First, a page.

Francis Parker School - North to South - Day Four
To begin the day, a few of the students decided to wake up at the crack of dawn (5 am) to attend a traditional Catholic mass. Besides the mass being delivered in Vietnamese, the only difference from the services at home was that the men and women sat on opposite sides of the church. For those who were willing to sacrifice a few hours of sleep, it was a great, early start to the day!
Overall, the morning was slower than usual. We were given free time to sleep in, shop, and eat outside of the hotel. About half of the group went to a local family-owned restaurant in the heart of downtown Hanoi. We were treated to rolling cakes and fried eel - a traditional Vietnamese breakfast.
Before lunch, everyone packed up to embark on an overnight train to Sapa. We checked out of the Imperial Hanoi Hotel, loaded up the bus with our suitcases, while others opted for the carry-on backpack. Then we were ready to start the day!
We had a quick lunch and headed over to the Friendship Village. Everyone was very excited to return and visit the children we played with on Monday. Little did we know that our visit would include gardening and talking with North Vietnamese war veterans. It was difficult work, as most of the area was overgrown with weeds and infested with bugs. We spent a large portion of the afternoon using rusty hoes and sickles to clean up the garden. However, much to our surprise, it was an enriching and rewarding experience. While working, we were able to reflect on the fortunate circumstances we enjoy at home and appreciate the efforts of those who work at the Friendship Village.
Afterwards, we walked to the other side of the village to engage in a discussion with Vietnam War veterans. Alex, our extremely well-dressed guide, translated our questions and the veterans' responses. However, we noticed that when it came to the subject of politics, the veterans and Alex tried steering the conversation in a different direction. This is not the first time we've noticed this; it is clear the Communist government has an influence over what tour guides and maybe even the regular people are allowed to discuss. Overall, though, it was a unique opportunity to be able to see and hear stories from the other side.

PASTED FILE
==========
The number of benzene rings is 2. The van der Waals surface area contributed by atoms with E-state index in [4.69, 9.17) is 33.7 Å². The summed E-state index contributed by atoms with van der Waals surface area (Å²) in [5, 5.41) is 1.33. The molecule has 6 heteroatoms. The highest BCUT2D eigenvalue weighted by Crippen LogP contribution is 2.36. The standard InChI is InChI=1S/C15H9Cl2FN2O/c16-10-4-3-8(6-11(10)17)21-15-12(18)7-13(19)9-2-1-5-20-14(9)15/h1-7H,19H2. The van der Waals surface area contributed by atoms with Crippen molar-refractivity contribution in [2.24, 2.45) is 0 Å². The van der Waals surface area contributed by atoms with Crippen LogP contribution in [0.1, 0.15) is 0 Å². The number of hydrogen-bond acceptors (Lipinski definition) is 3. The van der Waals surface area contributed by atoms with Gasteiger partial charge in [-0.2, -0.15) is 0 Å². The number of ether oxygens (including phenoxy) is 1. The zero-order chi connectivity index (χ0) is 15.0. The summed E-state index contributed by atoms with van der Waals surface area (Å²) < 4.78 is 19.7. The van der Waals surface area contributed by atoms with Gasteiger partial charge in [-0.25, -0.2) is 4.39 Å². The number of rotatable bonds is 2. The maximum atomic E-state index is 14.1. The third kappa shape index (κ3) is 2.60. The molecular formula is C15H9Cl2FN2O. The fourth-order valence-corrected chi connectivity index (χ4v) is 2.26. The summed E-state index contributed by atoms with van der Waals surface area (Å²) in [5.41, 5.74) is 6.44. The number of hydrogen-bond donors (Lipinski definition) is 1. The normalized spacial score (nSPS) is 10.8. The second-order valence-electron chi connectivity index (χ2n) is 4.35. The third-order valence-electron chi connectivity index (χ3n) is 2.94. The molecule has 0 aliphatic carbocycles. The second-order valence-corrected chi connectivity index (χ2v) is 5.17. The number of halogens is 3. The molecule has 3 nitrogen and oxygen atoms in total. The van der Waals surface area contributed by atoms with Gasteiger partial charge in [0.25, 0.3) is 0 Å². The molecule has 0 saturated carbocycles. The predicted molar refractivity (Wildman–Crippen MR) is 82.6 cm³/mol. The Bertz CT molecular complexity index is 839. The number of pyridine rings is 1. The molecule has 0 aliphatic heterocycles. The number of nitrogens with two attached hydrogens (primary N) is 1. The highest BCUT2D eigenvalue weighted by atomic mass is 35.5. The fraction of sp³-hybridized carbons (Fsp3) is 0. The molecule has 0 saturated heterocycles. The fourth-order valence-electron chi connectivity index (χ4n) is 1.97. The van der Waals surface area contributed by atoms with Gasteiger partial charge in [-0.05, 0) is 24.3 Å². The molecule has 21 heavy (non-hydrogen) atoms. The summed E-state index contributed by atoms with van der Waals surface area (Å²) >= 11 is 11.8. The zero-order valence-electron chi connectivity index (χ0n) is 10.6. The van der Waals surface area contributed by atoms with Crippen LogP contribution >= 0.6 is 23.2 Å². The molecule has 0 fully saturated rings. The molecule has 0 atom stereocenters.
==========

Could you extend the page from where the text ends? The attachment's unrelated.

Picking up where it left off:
After leaving the Friendship Village, we headed to the famous Hanoi art gallery Mai. The gallery was a mixture of abstract and more traditional oil paintings. One painting in particular stood out among the bunch. It illustrated two rows of mice, each holding something different. The top row showed four mice and a cat holding up his paw, stopping them from walking further. A mice on this top row was holding money and the others were holding cheese and personal goods. The bottom row displayed mice who were helping each other carry other, less-materialistic goods and instead of a cat at the end, there was a mouse riding a motorcycle with the word "dream" inscribed on the side. A few of us interpreted this painting as a comparison between a capitalist and communist society. This message did not seem unusual, based on the slightly biased propaganda we have noticed this week.
The rest of our day, we shopped around the city while some went back to the hotel to rest. A few of us are battling the stomach flu, but are now easing back into good health.
To finish off the night, we ate at an American food restaurant. The spaghetti was a hit, but then how can you go wrong with marinara and pasta? The pizza on the other hand...
Tonight we will board the night train to begin our trip to Sapa in northern 'nam!
Kate, Ross, Michela, and Solia